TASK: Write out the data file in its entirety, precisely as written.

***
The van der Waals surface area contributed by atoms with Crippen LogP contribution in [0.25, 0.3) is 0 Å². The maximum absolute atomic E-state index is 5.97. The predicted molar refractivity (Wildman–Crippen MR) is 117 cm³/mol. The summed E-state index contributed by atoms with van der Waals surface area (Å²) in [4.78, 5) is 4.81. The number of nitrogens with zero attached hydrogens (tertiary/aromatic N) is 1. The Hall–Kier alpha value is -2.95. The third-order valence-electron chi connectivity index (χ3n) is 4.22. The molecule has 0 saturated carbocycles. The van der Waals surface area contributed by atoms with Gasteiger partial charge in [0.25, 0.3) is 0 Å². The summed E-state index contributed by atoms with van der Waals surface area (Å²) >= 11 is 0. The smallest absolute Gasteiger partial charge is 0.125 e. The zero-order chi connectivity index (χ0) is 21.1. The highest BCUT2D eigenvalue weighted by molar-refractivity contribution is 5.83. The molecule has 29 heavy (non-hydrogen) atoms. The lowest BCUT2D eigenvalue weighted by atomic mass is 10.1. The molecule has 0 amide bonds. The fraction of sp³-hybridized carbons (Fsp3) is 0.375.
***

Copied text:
The van der Waals surface area contributed by atoms with Crippen LogP contribution in [0.25, 0.3) is 0 Å². The maximum absolute atomic E-state index is 5.97. The predicted molar refractivity (Wildman–Crippen MR) is 117 cm³/mol. The summed E-state index contributed by atoms with van der Waals surface area (Å²) in [4.78, 5) is 4.81. The number of nitrogens with zero attached hydrogens (tertiary/aromatic N) is 1. The Hall–Kier alpha value is -2.95. The third-order valence-electron chi connectivity index (χ3n) is 4.22. The molecule has 0 saturated carbocycles. The van der Waals surface area contributed by atoms with Gasteiger partial charge in [0.25, 0.3) is 0 Å². The summed E-state index contributed by atoms with van der Waals surface area (Å²) >= 11 is 0. The smallest absolute Gasteiger partial charge is 0.125 e. The zero-order chi connectivity index (χ0) is 21.1. The highest BCUT2D eigenvalue weighted by molar-refractivity contribution is 5.83. The molecule has 29 heavy (non-hydrogen) atoms. The lowest BCUT2D eigenvalue weighted by atomic mass is 10.1. The molecule has 0 amide bonds. The fraction of sp³-hybridized carbons (Fsp3) is 0.375.